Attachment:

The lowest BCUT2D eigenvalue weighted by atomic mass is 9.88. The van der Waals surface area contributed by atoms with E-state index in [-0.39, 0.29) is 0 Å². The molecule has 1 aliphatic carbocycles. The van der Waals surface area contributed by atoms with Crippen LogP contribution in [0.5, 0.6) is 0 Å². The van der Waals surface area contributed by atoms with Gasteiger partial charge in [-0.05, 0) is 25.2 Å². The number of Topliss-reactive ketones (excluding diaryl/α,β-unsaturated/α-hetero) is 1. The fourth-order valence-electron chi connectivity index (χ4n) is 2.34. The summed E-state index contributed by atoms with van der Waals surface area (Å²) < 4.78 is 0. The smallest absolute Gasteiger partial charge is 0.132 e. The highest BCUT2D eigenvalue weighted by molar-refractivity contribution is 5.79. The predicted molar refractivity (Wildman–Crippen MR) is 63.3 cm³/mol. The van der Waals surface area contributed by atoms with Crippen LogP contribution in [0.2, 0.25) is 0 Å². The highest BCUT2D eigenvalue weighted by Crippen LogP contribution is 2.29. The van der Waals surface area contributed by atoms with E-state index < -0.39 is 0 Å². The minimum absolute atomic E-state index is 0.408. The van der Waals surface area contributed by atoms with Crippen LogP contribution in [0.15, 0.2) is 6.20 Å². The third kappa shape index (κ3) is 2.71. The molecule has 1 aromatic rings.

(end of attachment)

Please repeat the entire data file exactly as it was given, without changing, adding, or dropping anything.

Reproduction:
The lowest BCUT2D eigenvalue weighted by atomic mass is 9.88. The van der Waals surface area contributed by atoms with E-state index in [-0.39, 0.29) is 0 Å². The molecule has 1 aliphatic carbocycles. The van der Waals surface area contributed by atoms with Crippen LogP contribution in [0.5, 0.6) is 0 Å². The van der Waals surface area contributed by atoms with Gasteiger partial charge in [-0.05, 0) is 25.2 Å². The number of Topliss-reactive ketones (excluding diaryl/α,β-unsaturated/α-hetero) is 1. The fourth-order valence-electron chi connectivity index (χ4n) is 2.34. The summed E-state index contributed by atoms with van der Waals surface area (Å²) < 4.78 is 0. The smallest absolute Gasteiger partial charge is 0.132 e. The highest BCUT2D eigenvalue weighted by molar-refractivity contribution is 5.79. The predicted molar refractivity (Wildman–Crippen MR) is 63.3 cm³/mol. The van der Waals surface area contributed by atoms with Crippen LogP contribution in [0.2, 0.25) is 0 Å². The highest BCUT2D eigenvalue weighted by Crippen LogP contribution is 2.29. The van der Waals surface area contributed by atoms with E-state index < -0.39 is 0 Å². The minimum absolute atomic E-state index is 0.408. The van der Waals surface area contributed by atoms with Crippen LogP contribution in [0.15, 0.2) is 6.20 Å². The third kappa shape index (κ3) is 2.71. The molecule has 1 aromatic rings.